Supporting the UK OSNAP program, in any way we can
Author: Lewis Drysdale (SAMS)
Who is responsible for the successes across the UK OSNAP program? Surely it must be the principal investigators and chief scientists who write the annual reviews, organise meetings, oversee the science, and write those high impact papers that add to our understanding of the Overturning of the Sub-Polar North Atlantic. And yet, without the hard-working post-docs and PhD students that contributed to those publications, wrote code, and turned ideas into reality that work could not have been possible. This is generally where the science program starts and stops. Somewhere between PhD and PI. In that space science is done and we move forward collectively.
However, scientists (and science) must be supported. This is particularly evident on a cruise, which represents the pointy end of that scientific yard stick. You cannot work independently of others when on a cruise: each person must rely on everyone else to support them. Oceanographic cruises are therefore not possible unsupported and we should pay homage to the people that keep them going.
First and foremost, the chefs, stewards, and pursers. Without them we would be very unhappy and we would struggle to work efficiently. The treat of having trifle and ice cream for desert on a Wednesday evening while riding the swell of the Iceland Basin is all very well, but we also require the basic requirements of sustenance every 3-6 hours and some level of comfort after a long day. That science support group provides those things.
But then we wouldn’t be comfortable without heating, flushing toilets, lights, and an engine to keep us moving against the swells. We wouldn’t have food without electricity to power the freezers or ovens. The chief engineer, 2nd, 3rd engineers, motorman, and ETO are there for those things. And we mostly take this for granted. A flushing toilet in our land-lubbing homes is a relatively simple affair but at sea, well it’s at bit more complicated. We rely on those below deck inhabitants for science support as well.
So, with everything working we are off to science. We cannot do anything, however, without someone to take us there. Four officers, specifically, who dedicate themselves to our safe passage. Their job is just as important as ours because they are the ones who deliver us to our area of scientific interest and make sure we get as much time as we can to conduct our experiments when we get there. And when we do actually get there we need much more science support from Petty Officers whether Chief (CPO) or of Deck (POD) and Science (CPOS) or the Able Body seamen (AB), who drive the cranes, tie the ropes, fight with rogue buoys, and wrangle CTD frames. Without them our science would be slow, unsafe, and very tiresome.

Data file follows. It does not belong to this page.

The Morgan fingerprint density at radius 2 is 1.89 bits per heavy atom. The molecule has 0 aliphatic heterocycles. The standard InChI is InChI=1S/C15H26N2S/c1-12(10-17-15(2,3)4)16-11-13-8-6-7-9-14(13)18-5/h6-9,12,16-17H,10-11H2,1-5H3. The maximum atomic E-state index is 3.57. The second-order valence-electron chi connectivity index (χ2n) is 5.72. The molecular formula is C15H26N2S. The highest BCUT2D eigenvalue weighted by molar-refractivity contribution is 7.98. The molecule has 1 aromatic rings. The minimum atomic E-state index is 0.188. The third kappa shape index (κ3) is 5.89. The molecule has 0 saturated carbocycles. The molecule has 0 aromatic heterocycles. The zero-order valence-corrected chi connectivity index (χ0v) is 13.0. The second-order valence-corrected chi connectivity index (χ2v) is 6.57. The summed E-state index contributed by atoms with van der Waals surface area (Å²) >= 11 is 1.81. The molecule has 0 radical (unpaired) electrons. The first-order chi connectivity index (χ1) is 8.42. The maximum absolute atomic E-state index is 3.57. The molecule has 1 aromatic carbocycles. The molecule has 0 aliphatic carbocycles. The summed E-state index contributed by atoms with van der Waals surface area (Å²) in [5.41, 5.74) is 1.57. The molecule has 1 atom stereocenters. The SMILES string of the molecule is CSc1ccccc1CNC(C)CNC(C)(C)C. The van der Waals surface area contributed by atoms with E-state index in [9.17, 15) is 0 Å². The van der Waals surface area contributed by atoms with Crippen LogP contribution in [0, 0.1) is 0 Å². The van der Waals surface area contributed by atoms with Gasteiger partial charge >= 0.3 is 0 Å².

Working alongside the ships’ crew and the scientists are the technicians. They are the link between raw seawater and raw data. They drive the CTDs, re-battery instruments, download data, upload instructions, log events, curate the numerous fixed technology, and check data quality. During OSNAP cruises, for example, a herculean effort is required to produce the sort of quality science required to meet the objectives of the program. Moorings consisting of thousands of metres of wire, dozens of buoys and instruments, and tonnes of anchor chain need to be measured precisely, made up, delivered, and man-handled on to the boat for every single mooring. On DY120 there are seven of these moorings plus spares of everything. The mobilisation of this equipment is relatively simple, if quite lengthy. Moorings must be deployed without tangle and their recovery is often a difficult and high-pressure situation. There are few operations like this in the world, outside of ocean science.
Once the data are on board, quality must be checked and instrument failures logged. Meticulous control must be exerted at this stage because even the very slightest error could propagate through the system and affect the integrity of the science. Here the technicians contribute directly to the science and the scientists to the technical aspects. Lines become blurred and a scientist may become part-time programmer and a technician becomes researcher.
The above dedication really extends only to the UK OSNAP at sea support, and even then only to our cruise DY120 on RRS Discovery. I think it is essential to remember and acknowledge these great contributions as the program continues to its seventh year. Certainly, without all the support at sea we would be, quite literally, all at sea.